Amy'Leigh 'was not well looked after' during ordeal, says cop
“Not even an animal would have survived in the place that child was kept.”
This was the testimony of Constable Clayton Motloung who took the stand in the kidnapping case of 6-year-old Amy’Leigh de Jager in the Vanderbijlpark magistrate's court on Thursday afternoon.
Without going into details, he said that Amy'Leigh “was not well looked after”.
Earlier, Motloung told the court that the three accused, Tharina Human, 27, Laetitia Nel, 40, and Pieter van Zyl, 50, faced “very serious charges”.
He said that at the time of the kidnapping on September 2, an unknown man approached from behind and grabbed Amy'Leigh's five-year-old brother, but later let him go. He then grabbed Amy’Leigh and got into a white Toyota Fortuner which then sped off.
Police were called to the scene and a case of kidnapping was reported.
When he said this, Human started to cry. All three accused sat in the dock with their heads hung low.
Motloung said the state would oppose bail. He also told the court earlier that Human and Nel had no previous convictions, but that Van Zyl had a previous theft conviction.
During cross-examination by lawyer David May, acting for Human, Motloung said that should Human be released on bail, she would evade trial and influence witnesses.
Motloung said her child would not deter her from fleeing.
“There is nothing stopping Accused 1 [Human]. She doesn’t have property and her child is well taken care of. They are facing very serious charges. In some cases we have struggled to re-arrest people who have faced similar charges and fled.”
May argued that Motloung failed to check whether Human had a passport, saying that it was much more difficult to flee the country without a passport.
May further argued that he failed to ascertain the value of assets that she owned. The officer agreed. Human informed Motloung that she was renting the property she lived at.
He said the state witness in the case was a close family member of Human's who lived about 1km or 2km from Human’s mother’s house.
He said the state has a strong case and would request a sentence of 15 years to life.
May argued that not many kidnapping cases were reported in the jurisdiction of Vanderbijlpark.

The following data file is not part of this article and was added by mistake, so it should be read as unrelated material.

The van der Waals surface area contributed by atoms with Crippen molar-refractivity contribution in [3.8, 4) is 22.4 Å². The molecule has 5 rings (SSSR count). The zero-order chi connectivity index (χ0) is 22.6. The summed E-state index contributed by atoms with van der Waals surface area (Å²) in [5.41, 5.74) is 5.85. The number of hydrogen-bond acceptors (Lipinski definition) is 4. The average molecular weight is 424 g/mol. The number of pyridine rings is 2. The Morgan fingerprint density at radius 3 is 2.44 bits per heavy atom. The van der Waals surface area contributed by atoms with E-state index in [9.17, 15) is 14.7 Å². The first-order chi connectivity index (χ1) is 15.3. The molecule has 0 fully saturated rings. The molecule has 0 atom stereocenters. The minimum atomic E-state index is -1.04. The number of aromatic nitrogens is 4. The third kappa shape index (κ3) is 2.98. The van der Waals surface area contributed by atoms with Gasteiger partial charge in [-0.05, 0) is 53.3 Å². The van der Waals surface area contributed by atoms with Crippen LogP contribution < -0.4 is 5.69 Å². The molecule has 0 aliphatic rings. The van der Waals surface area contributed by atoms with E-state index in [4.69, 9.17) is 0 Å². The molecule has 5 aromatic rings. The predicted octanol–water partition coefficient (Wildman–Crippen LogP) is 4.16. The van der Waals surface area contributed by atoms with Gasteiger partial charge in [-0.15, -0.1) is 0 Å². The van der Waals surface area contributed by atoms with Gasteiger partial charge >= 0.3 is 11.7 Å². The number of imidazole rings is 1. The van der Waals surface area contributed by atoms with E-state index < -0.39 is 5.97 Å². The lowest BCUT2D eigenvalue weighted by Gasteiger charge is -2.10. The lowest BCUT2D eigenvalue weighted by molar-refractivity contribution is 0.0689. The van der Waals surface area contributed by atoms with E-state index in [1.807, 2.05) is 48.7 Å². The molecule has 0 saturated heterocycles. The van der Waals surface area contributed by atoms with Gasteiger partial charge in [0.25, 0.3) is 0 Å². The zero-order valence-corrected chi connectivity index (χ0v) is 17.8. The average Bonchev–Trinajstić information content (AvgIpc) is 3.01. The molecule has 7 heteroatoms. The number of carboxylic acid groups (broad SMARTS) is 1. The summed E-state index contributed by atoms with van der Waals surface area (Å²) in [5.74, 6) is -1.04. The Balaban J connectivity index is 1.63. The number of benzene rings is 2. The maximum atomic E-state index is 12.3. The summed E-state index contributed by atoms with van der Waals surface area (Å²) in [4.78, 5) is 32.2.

However, Motloung disagreed, saying that there had been many women and children kidnapped and raped in the jurisdiction of Vanderbijlpark.
He further testified that despite Amy’Leigh not being harmed during her kidnapping, she was dropped off in a “very dangerous” place. On top of this, he said Amy’Leigh was not well looked after.
“It is a place where a human being or animal would not survive in that small place. She was not well looked after at all.”
He did not go into further detail about where she was kept, saying this would be revealed during trial.
After Human's arrest, her disappointed mother told the police that she suspected her daughter was using drugs, Motloung said.
“She was even crying. It was not tears of joy, it was tears of disappointment.”
May told Motloung that Human’s brother supported her fully and asked him how he came to the conclusion that her brother was angry when she was arrested.
“I want to put it to you that Accused 1 [Human’s] brother instructed me to represent Accused 1,” said May.
Motloung maintained that Human’s brother was extremely angry after her arrest.
He said the state expected to call two to three witnesses to testify, but May argued that he was not sure how many witnesses would be called.
“You can’t have two to three witnesses. Is it two witnesses or three witnesses?” May asked.
Motloung later said it was just two witnesses.
May had also argued that only Human’s immediate family members lived in Vanderbijlpark and wanted to know from Motloung who the state witness was who had close family ties to Human.
Motloung said the female state witness was linked to Human’s brother.
The matter was postponed to Friday.